On 22nd July 2012 I was on the Greek island of Corfu.

Corfu Town 01a

Corfu Town boasts the stateliest of Neoclassical buildings, legacy of the nineteenth century British Protectorate of the Ionian islands.

Earlier during two short spells of Napoleonic occupation the French left their mark. This influence is best seen in the arcaded Liston, a tribute to Rue de Rivoli in Paris and a sun-drenched venue for sipping coffee and people-watching.

Before all this, the Venetians bequeathed all of the Ionian islands a distinctive landscape of Italianate buildings, silver-leafed olive trees and grape-heavy vines.

I am very fond of Corfu.  Click on an image to scroll through the Gallery…

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On This Day, The Greek Island of Tinos

While the current travel restrictions are in place I have no new stories to post so what I thought that I would do is to go through my picture archives and see where I was on this day at any time in the last few travelling years.

On 18th July 2005 I was on the Greek island of Tinos in the Cyclades…

tinos-town-view

“If you’re spending your holidays to the popular Greek party island, hop on a ferry from Mykonos to Tinos and 20 minutes later you’ll arrive at the holy Tinos island. It’s a great chance to have a taste of both sides of Cyclades!  Trust us, you’ll be bewitched by the pristine beauty of Tinos!” – Greek Islands Travel Guide

One of the reasons so many Greeks visit Tinos is that it is an intensely religious island famous most of all for the Church of Panagia Evangelistria which holds a reputedly miraculous icon of the Virgin Mary and is the venue for an annual pilgrimage that is perhaps the most notable religious pilgrimage in all of the eastern Mediterranean.

Many pilgrims make their way half a mile or so from the ferry wharf to the church on their hands and knees as an extreme sign of devotion.

The day I was there was extremely hot and it was hard enough work just walking up the long hill to the church so I imagine that you would have to be seriously determined to do it on all fours, although to be fair there is a ragged strip of dusty red carpet at the edge of the pavement to stop pilgrims ripping their hands and knees to shreds or getting stuck in the melting tarmac.

Tinos Shop 1

 

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Arizona, Desert and Deadly Snakes

Arizona Desert

We stopped at a desert recreational area and took a walk amongst the Saguaro cactus which are sometimes called the ‘desert monarch’  on account of the fact that they can be fifty feet tall and up to two hundred years old.  We walked among them a short way but became understandably nervous when we read a warning sign about rattle snakes and we remembered Mike’s gruesome stories of painful venomous deaths where blood turns to cement and you die in seconds so we didn’t stay very long.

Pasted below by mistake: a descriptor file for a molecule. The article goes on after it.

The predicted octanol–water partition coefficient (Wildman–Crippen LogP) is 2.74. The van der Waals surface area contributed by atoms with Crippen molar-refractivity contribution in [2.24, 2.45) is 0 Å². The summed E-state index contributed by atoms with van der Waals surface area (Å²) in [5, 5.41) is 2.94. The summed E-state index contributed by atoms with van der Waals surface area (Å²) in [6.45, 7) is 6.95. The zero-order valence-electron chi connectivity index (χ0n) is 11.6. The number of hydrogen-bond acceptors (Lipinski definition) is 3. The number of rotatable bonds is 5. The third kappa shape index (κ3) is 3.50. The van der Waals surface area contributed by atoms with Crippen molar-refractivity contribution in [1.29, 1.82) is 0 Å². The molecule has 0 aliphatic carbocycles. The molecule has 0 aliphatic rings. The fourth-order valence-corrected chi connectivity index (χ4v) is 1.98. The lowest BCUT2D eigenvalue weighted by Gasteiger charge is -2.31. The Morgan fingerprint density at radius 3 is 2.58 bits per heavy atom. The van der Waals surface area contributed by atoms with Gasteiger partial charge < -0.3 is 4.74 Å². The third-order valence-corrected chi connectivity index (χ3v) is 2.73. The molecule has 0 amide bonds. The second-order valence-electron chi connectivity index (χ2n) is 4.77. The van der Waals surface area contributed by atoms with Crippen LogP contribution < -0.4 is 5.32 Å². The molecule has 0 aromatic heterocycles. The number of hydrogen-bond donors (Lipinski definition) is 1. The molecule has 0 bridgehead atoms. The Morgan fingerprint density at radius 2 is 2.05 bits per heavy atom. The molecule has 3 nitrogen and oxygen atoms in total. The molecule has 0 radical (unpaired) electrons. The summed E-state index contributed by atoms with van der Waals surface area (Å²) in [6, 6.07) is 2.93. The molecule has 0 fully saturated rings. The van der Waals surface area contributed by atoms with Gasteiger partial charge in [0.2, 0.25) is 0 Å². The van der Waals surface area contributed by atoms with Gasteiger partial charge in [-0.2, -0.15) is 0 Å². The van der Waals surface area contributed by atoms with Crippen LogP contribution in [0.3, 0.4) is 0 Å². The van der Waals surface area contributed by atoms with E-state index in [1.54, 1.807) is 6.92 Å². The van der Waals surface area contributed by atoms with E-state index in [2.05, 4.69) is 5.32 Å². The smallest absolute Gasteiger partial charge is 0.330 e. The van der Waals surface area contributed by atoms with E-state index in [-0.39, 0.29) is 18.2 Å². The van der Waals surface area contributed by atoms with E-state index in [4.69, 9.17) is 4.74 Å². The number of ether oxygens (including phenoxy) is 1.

I think Mike was exaggerating. I looked it up later.  There are about eight thousand reports of venomous snake bites every year in the USA but on average only five people die which is about twice as many in Australia.  That is about the same amount of people who die from dog attacks in the UK each year.

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Arizona, Heil Factory Visit and the Scottsdale Stadium in Phoenix

019f

This might sounds a bit ungrateful but I just wasn’t enjoying this part of the trip.  I preferred the Grand Canyon excursion.

But I suppose it was the real reason for the visit and I tried as best as I could to try and stay focussed and show some interest in the Rapid Rail and the  STARR system equipment, the Formula 7000 Square body and DPF Formula 7000 automated side loaders, the Formula 7000 split body co-collection automated side loaders and the DPF Half/Pack front loaders.

Finally, after what seemed a lifetime or three, the visit was over and the Managing Director gave each of us a bag of corporate gifts which included a polo shirt and baseball cap, a Swiss army knife and some unusually high quality pens.

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Arizona, Grand Canyon National Park and a Cowboy Restaurant

Grand Canyon Entrance

For an Englishman a four hundred mile trip seems a very long way to drive for a day out.

If I drove that distance in any direction from my home then I would run out of road and reach the sea.  Going east it would take only fifteen minutes.  It is a journey like this that makes you realise the immense scale of the USA.  Arizona is 115,000 square miles of emptiness and long stretches of never-ending road between towns, the UK is just less than 95,000 square miles and Arizona is bigger than forty of the fifty-one countries in Europe.  It is bigger than half the countries in the World.